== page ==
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The Columbia Press

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Senior Moments: The importance of voting

Emma Edwards
By Emma Edwards, Thursday, October 15, 2020

As a child, if I should happen to sneeze, my mother would always say "Bless you child!" and somehow, I always said "Thank you."

Who or what started those responses? We’ve blamed our parents almost since the beginning of time for just about everything. I always said "bless you" to my kids when they sneezed and I hear them doing the same to their kids and grandkids.

You may have thought, as I did, of Adam blaming Eve in the Garden of Eden. Blame did not have to be taught to us. It comes naturally. A word we seldom use is blameworthiness. Sometimes, our reaction or response to being blamed has an immediate cause and effect.

Politicians especially like to speak of their sad beginnings, as if that were a banner of acceptance for living beyond such circumstances. Thinking of politicians, I’m reminded of my responsibility to vote. My parents and grandparents set the example by voting. And my kids can blame us for that “burden of responsibility” if they wish to do so.

You are responsible for your own actions. What's standing between you and success right now is you. And the future of our country is ultimately in our hands. Recently, a preacher told his congregation to "Get out of their ‘blessed assurance,’ get off their duff and get out and vote!” I liked that. We can make a difference.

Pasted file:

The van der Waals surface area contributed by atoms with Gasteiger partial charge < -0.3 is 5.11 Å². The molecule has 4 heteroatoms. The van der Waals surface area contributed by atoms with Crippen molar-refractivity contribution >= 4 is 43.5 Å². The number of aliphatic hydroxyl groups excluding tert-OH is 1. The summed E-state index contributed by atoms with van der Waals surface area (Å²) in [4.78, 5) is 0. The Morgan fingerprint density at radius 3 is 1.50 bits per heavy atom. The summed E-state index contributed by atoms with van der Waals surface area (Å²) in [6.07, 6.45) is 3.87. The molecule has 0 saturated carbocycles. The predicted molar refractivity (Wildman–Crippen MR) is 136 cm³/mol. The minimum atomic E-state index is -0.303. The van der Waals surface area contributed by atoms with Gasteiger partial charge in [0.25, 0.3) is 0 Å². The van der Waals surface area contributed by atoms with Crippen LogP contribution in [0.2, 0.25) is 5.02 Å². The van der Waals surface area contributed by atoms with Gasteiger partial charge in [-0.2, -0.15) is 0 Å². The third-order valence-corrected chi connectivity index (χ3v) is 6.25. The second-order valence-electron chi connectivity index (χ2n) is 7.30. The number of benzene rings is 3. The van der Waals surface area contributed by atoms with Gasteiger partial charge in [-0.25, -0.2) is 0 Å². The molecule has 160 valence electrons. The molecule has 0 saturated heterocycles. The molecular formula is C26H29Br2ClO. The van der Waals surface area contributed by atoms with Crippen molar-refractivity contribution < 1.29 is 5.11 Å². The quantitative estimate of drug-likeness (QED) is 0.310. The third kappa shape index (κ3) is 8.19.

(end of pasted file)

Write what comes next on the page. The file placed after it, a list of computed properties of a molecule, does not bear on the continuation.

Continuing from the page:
Census-taker analyzers like to put our population into specific categories. Some sources use different names for the many generations, but I like to use these easily explainable names.

2010 to 2024: Generation Alpha (the first generation born entirely in the 21st century.) Serious voters.

1997 to 2009: Generation Z -- sometimes called the “new silent generation.”

1981 to 1996: Millennials -- progressive and serious, they carefully weigh options.

1965 to 1980: Generation X -- the first TV generation, they focus on music videos, rock music, and a good work-home balance.

1946 to 1964: Baby Boomers -- characterized as workaholics, they tend to be team players.

1928 to 1945: The Silent Generation – traditionalists known for a good work ethic and a focus on family-work balance.

1900 to 1927: G.I. Generation or the Lost Generation – their lives are defined by the rise of radio and telephones, the stock market crash, and World War II.

Australian researcher Mark McCrindle, who takes credit for naming the current generation, points out that “Generation Alpha marks a fresh start for the economy, political climate, environment, and more.” He goes on to call it “a period of rebirth and recovery.”

To attain a fresh start, I suggest we heed the advice of the preacher I mentioned above. That includes carefully reading your voter pamphlets and weighing your vote on the life issues you hold dear.

We can do it, but not alone. Yes, your vote matters.

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